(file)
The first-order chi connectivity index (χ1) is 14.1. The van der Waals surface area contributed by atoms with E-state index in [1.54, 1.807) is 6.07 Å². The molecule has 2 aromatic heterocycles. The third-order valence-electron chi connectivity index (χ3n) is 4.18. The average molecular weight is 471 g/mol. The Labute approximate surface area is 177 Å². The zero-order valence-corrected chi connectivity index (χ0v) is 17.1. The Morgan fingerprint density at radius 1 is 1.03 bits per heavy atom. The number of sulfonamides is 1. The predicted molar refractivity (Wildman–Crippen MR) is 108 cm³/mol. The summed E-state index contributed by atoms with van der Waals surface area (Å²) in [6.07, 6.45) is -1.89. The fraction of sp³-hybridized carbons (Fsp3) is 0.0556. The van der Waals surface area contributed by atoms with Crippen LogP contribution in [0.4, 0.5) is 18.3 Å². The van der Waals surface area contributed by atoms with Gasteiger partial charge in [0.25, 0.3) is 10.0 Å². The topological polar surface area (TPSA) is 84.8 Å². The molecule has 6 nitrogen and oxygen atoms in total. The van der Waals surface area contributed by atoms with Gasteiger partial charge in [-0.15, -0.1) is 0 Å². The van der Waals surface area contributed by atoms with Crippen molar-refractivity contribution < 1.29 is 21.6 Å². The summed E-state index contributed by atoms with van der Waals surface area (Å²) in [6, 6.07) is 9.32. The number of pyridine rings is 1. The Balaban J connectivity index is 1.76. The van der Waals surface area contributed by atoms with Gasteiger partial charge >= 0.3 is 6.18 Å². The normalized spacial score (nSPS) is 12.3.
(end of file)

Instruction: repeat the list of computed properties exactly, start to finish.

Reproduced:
The first-order chi connectivity index (χ1) is 14.1. The van der Waals surface area contributed by atoms with E-state index in [1.54, 1.807) is 6.07 Å². The molecule has 2 aromatic heterocycles. The third-order valence-electron chi connectivity index (χ3n) is 4.18. The average molecular weight is 471 g/mol. The Labute approximate surface area is 177 Å². The zero-order valence-corrected chi connectivity index (χ0v) is 17.1. The Morgan fingerprint density at radius 1 is 1.03 bits per heavy atom. The number of sulfonamides is 1. The predicted molar refractivity (Wildman–Crippen MR) is 108 cm³/mol. The summed E-state index contributed by atoms with van der Waals surface area (Å²) in [6.07, 6.45) is -1.89. The fraction of sp³-hybridized carbons (Fsp3) is 0.0556. The van der Waals surface area contributed by atoms with Crippen LogP contribution in [0.4, 0.5) is 18.3 Å². The van der Waals surface area contributed by atoms with Gasteiger partial charge in [0.25, 0.3) is 10.0 Å². The topological polar surface area (TPSA) is 84.8 Å². The molecule has 6 nitrogen and oxygen atoms in total. The van der Waals surface area contributed by atoms with Gasteiger partial charge in [-0.15, -0.1) is 0 Å². The van der Waals surface area contributed by atoms with Crippen molar-refractivity contribution < 1.29 is 21.6 Å². The summed E-state index contributed by atoms with van der Waals surface area (Å²) in [6, 6.07) is 9.32. The number of pyridine rings is 1. The Balaban J connectivity index is 1.76. The van der Waals surface area contributed by atoms with Gasteiger partial charge >= 0.3 is 6.18 Å². The normalized spacial score (nSPS) is 12.3.